Crustal-scale extensional denudation and exhumation of crustal roots in mountain belts have a complex evolution, as can be documented for the Engebøfjellet Eclogite of the Western Gneiss Region, Norway. This eclogite is situated in a large antiform below the major extensional Nordfjord– Sogn Detachment, with an unroofing history attesting to six events; (Phases D1–2) complete HP eclogitisation of a gabbroic complex during vertical shortening and horizontal E–W stretching. (D3–4) Retrogression along amphibolite- and greenschist-facies structures signifying highly ductile top-W shear. (D5–6) Following folding, earlier structures were cut during top-W shear on the Nordfjord–Sogn Detachment, prior to renewed regional E–W folding. The P–T path points to rapid near-isothermal decompression from c. 17 to 7 kbar (D1 to D4 ), followed by a period of cooling from 525°C to ?300°C (brittle conditions; D5 and D6 ) during a pressure decrease of 3–4 kbar. During extension, exhumation of the crust within a growing major antiform parallel to tectonic transport was caused by either (i) repeated locking and unlocking of extensional detachment(s) that alternated with folding from transpression-transtension events on the major Møre–Trøndelag Fault Complex, or (ii) progressive folding interacting with extensional shear zones along crustal boundary layers.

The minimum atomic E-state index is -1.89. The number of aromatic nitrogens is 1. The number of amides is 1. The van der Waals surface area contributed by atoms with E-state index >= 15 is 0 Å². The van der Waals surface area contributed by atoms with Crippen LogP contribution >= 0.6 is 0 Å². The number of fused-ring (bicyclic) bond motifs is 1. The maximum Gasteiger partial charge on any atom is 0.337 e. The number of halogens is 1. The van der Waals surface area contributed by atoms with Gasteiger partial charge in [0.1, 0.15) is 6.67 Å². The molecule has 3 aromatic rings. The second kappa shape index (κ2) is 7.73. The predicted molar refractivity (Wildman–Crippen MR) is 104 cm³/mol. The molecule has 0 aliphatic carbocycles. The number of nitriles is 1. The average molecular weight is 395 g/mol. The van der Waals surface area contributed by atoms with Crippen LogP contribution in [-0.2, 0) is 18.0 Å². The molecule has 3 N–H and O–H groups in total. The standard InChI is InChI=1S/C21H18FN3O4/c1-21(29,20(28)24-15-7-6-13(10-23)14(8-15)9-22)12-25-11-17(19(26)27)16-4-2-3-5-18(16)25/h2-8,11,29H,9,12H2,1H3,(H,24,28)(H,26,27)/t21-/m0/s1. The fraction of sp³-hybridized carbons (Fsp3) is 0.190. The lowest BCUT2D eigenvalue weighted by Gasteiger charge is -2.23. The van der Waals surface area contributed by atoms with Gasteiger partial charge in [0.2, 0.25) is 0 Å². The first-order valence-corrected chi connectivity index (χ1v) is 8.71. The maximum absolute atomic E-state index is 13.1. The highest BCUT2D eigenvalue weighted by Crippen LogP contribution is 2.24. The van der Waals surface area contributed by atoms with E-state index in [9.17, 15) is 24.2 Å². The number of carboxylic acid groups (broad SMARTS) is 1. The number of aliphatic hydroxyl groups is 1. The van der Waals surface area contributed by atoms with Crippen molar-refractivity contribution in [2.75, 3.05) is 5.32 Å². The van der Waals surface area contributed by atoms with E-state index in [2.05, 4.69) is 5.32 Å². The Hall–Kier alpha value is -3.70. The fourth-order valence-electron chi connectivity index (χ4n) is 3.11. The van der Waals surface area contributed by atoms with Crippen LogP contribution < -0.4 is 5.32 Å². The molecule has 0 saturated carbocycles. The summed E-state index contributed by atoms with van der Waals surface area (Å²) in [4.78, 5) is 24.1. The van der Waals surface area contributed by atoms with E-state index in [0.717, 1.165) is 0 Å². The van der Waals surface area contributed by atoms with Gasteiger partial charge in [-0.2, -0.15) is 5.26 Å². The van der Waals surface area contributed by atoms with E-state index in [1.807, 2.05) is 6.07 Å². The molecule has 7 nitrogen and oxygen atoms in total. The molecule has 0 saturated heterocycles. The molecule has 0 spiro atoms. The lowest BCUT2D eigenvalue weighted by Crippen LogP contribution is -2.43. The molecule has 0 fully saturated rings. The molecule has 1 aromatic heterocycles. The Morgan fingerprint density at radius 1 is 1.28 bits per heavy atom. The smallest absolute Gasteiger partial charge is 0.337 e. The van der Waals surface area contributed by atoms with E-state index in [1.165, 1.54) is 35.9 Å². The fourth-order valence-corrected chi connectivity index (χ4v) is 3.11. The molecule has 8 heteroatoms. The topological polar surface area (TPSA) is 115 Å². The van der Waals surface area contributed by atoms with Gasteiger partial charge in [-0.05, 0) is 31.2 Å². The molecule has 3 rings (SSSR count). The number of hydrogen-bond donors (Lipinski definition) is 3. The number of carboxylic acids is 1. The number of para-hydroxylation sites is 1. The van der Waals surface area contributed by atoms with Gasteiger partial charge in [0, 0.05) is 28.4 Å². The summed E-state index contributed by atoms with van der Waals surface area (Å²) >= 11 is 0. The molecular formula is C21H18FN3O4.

Alvar Braathen, University Centre in Svalbard, Box 156, N–9171 Longyearbyen, Norway. Department of Geosciences, University of Oslo, P.O.Box 1047 Blindern N–0316, Oslo , Norway. Muriel Erambert, Department of Geosciences, University of Oslo, P.O.Box 1047 Blindern N–0316, Oslo , Norway.